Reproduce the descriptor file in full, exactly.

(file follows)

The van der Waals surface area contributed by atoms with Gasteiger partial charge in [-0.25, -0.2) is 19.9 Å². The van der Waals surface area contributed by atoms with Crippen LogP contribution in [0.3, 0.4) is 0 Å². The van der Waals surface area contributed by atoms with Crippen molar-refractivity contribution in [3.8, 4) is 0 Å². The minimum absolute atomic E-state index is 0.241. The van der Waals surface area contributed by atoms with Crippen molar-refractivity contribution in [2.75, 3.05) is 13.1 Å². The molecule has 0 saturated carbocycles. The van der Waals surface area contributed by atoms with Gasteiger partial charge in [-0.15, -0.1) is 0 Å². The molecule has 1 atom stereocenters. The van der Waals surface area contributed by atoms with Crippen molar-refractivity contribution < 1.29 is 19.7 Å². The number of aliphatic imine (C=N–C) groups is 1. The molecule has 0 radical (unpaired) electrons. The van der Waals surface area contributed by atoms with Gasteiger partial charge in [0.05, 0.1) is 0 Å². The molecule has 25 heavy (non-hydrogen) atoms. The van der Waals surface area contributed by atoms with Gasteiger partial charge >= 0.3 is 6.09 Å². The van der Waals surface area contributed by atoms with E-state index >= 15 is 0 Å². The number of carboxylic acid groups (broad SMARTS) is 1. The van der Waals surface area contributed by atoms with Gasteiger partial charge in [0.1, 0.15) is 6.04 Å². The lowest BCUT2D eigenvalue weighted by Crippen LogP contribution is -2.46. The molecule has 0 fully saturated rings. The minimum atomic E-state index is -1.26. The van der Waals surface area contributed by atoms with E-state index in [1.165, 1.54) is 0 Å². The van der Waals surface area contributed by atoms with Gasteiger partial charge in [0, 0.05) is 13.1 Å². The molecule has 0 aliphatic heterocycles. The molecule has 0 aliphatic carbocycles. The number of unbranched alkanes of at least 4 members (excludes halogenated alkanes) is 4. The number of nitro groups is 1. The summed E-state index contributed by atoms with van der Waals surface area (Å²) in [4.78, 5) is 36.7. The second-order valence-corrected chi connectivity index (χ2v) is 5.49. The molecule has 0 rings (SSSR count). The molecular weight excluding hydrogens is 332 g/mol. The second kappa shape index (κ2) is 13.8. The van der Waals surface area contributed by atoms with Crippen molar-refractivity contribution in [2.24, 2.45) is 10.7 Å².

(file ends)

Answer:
The van der Waals surface area contributed by atoms with Gasteiger partial charge in [-0.25, -0.2) is 19.9 Å². The van der Waals surface area contributed by atoms with Crippen LogP contribution in [0.3, 0.4) is 0 Å². The van der Waals surface area contributed by atoms with Crippen molar-refractivity contribution in [3.8, 4) is 0 Å². The minimum absolute atomic E-state index is 0.241. The van der Waals surface area contributed by atoms with Crippen molar-refractivity contribution in [2.75, 3.05) is 13.1 Å². The molecule has 0 saturated carbocycles. The van der Waals surface area contributed by atoms with Gasteiger partial charge in [-0.15, -0.1) is 0 Å². The molecule has 1 atom stereocenters. The van der Waals surface area contributed by atoms with Crippen molar-refractivity contribution < 1.29 is 19.7 Å². The number of aliphatic imine (C=N–C) groups is 1. The molecule has 0 radical (unpaired) electrons. The van der Waals surface area contributed by atoms with Gasteiger partial charge in [0.05, 0.1) is 0 Å². The molecule has 25 heavy (non-hydrogen) atoms. The van der Waals surface area contributed by atoms with Gasteiger partial charge >= 0.3 is 6.09 Å². The van der Waals surface area contributed by atoms with E-state index >= 15 is 0 Å². The number of carboxylic acid groups (broad SMARTS) is 1. The van der Waals surface area contributed by atoms with Gasteiger partial charge in [0.1, 0.15) is 6.04 Å². The lowest BCUT2D eigenvalue weighted by Crippen LogP contribution is -2.46. The molecule has 0 fully saturated rings. The minimum atomic E-state index is -1.26. The van der Waals surface area contributed by atoms with E-state index in [1.165, 1.54) is 0 Å². The van der Waals surface area contributed by atoms with Gasteiger partial charge in [0, 0.05) is 13.1 Å². The molecule has 0 aliphatic heterocycles. The molecule has 0 aliphatic carbocycles. The number of unbranched alkanes of at least 4 members (excludes halogenated alkanes) is 4. The number of nitro groups is 1. The summed E-state index contributed by atoms with van der Waals surface area (Å²) in [4.78, 5) is 36.7. The second-order valence-corrected chi connectivity index (χ2v) is 5.49. The molecule has 0 rings (SSSR count). The molecular weight excluding hydrogens is 332 g/mol. The second kappa shape index (κ2) is 13.8. The van der Waals surface area contributed by atoms with Crippen molar-refractivity contribution in [2.24, 2.45) is 10.7 Å².